Urinary Incontinence Non-Surgical Treatment in Women

Urinary Incontinence Non-Surgical Treatment in Women


Urinary incontinence isn't an inevitable result of aging. Most women who have it can be helped or cured. The best treatment depends on the cause of your incontinence and your personal preferences. Treatments include:

Behavioral training:

  • such as bladder training and timed urination.
  • Set a schedule of urinating every 2 to 4 hours, regardless of whether you feel the need.
  • use a bladder diary to keep track of your symptoms and any leaking of urine. Your diary can help you and your doctor find the best treatment for you.


Lifestyle changes and pelvic floor (Kegel) exercises.

  • Doing pelvic floor exercises will strengthen your pelvic muscles.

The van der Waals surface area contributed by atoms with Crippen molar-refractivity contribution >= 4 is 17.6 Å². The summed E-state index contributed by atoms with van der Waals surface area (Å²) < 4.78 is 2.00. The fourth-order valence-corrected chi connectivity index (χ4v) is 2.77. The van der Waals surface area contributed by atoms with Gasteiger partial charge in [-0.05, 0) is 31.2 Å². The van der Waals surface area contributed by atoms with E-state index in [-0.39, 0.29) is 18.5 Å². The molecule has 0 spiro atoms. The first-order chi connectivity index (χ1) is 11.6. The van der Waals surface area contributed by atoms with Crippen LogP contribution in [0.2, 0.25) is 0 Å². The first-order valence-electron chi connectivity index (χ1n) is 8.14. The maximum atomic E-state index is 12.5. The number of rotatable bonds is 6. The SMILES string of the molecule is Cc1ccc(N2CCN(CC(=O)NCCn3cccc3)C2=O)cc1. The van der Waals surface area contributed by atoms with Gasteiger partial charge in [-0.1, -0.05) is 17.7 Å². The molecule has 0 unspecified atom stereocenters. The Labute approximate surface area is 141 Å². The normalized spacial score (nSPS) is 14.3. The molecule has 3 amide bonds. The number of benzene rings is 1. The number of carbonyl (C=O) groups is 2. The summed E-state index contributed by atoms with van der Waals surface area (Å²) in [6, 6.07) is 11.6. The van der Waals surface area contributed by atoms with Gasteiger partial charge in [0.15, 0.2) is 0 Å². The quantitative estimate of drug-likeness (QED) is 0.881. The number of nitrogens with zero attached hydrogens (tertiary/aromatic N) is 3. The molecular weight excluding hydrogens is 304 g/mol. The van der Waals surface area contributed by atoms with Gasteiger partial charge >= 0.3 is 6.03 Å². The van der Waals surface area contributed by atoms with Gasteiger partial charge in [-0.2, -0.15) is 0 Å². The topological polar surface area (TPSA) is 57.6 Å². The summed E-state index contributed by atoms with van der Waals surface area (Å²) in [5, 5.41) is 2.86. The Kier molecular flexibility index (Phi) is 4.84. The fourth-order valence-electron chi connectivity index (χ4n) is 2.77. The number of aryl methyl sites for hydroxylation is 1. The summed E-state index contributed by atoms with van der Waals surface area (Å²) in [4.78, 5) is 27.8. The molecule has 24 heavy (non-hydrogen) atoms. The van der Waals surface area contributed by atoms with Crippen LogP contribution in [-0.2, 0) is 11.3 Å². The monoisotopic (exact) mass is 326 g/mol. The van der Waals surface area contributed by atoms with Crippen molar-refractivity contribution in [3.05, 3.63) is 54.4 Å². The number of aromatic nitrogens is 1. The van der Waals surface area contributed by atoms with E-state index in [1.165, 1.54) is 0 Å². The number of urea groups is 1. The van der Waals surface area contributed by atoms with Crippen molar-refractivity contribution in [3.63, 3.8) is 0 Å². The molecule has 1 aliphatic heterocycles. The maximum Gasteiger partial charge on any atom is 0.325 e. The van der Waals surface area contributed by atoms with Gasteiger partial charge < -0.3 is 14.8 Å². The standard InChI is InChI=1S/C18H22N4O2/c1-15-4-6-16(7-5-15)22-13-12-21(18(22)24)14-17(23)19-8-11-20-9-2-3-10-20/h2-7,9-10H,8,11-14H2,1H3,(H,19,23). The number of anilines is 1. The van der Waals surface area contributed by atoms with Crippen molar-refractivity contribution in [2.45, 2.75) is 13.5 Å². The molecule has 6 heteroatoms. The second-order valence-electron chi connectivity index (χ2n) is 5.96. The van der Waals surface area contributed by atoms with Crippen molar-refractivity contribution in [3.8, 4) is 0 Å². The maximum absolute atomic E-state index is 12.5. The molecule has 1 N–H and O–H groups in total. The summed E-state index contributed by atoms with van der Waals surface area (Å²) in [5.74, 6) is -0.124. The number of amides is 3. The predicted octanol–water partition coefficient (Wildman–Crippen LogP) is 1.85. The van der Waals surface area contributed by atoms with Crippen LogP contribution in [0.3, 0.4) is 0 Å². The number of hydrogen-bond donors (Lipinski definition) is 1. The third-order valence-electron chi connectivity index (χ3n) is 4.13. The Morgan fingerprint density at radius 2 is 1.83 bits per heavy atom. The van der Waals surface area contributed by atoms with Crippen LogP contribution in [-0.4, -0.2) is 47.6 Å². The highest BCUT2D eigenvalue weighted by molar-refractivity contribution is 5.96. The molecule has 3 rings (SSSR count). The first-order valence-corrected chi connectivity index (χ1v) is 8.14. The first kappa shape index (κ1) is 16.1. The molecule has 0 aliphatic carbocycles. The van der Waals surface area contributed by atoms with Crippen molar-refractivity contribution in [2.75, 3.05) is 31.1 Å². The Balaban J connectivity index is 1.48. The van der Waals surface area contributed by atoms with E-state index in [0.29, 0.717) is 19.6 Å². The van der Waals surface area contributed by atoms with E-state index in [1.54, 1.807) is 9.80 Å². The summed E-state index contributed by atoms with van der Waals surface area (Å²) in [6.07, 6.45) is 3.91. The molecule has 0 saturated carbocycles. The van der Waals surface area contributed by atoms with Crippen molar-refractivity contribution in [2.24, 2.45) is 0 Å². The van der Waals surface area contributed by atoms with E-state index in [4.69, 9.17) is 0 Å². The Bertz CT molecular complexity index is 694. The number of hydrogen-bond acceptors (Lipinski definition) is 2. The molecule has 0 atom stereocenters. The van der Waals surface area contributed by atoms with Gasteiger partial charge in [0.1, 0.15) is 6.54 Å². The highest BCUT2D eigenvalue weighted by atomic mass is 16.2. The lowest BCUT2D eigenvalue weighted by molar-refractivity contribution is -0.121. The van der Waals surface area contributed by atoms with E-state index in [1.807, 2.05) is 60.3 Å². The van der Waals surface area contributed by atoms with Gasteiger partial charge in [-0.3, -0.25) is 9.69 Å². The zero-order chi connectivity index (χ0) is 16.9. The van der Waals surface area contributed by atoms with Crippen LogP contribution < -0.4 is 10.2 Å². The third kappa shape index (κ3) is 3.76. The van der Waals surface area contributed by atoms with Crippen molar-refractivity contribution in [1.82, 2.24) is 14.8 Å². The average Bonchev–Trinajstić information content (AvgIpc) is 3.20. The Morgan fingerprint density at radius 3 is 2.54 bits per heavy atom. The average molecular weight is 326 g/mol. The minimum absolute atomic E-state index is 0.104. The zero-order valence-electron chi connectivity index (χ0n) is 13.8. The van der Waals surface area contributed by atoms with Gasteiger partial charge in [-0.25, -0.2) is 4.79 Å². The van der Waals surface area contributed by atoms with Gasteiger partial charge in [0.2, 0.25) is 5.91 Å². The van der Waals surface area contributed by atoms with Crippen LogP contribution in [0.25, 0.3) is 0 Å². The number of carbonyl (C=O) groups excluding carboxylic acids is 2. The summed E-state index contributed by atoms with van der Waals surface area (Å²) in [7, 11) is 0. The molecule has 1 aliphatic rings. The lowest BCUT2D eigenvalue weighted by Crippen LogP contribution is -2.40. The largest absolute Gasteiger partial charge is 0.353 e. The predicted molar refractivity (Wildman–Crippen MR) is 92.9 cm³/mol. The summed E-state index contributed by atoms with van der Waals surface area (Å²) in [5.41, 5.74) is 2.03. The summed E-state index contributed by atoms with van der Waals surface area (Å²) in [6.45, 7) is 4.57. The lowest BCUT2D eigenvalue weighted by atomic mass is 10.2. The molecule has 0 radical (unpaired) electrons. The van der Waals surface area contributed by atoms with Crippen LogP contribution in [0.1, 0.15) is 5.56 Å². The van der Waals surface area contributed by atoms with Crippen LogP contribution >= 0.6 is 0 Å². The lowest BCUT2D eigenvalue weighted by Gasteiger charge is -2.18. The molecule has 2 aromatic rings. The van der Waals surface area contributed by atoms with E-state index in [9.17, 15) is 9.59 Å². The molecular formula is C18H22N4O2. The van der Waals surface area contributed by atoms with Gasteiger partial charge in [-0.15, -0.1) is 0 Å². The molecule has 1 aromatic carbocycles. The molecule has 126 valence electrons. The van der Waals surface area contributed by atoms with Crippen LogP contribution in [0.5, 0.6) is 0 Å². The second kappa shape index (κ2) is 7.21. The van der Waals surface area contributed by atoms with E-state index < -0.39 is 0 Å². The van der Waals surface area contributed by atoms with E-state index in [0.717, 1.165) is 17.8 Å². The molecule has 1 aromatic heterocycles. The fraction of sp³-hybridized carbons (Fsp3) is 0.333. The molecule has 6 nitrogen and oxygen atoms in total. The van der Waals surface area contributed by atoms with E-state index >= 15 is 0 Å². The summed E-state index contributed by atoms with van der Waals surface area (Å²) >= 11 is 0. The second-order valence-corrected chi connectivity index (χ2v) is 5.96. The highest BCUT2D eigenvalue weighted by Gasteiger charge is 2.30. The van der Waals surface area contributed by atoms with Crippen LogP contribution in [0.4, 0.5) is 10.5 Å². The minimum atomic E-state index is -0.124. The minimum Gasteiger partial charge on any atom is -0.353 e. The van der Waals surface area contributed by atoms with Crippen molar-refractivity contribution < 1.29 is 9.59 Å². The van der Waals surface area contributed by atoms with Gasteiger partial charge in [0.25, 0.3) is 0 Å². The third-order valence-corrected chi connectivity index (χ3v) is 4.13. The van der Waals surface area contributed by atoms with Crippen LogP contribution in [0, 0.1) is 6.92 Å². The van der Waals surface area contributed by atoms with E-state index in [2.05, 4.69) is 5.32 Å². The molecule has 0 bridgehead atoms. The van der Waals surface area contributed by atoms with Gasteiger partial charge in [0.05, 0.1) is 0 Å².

• Staying at a healthy weight also helps in reducing incontinence. Losing weight often helps stress incontinence. Remember that effective weight-loss programs depend on a combination of diet and exercise.
  • Smoking causes coughing, which can make it harder to control your urine. Quitting smoking relieves coughing.
  • If you have trouble reaching the bathroom before you urinate, try making a clearer, quicker path to the bathroom and wearing clothes that are easily removed (such as those with elastic waistbands or Velcro closures). Or keep a bedpan close to your bed or chair.
  • Wear a tampon while doing activities such as jogging or dancing to put a little pressure on your urethra and to temporarily slow or stop leakage.
  • Sometimes making lifestyle changes can help with urge incontinence. Try to identify any foods that might irritate your bladder-including citrus fruits, chocolate, tomatoes, vinegars, dairy products, aspartame, and spicy foods-and cut back on them. Also, avoid alcohol and 


  • Talk with your doctor about all prescription and non-prescription medicines you take. Find out if any of them may be making your incontinence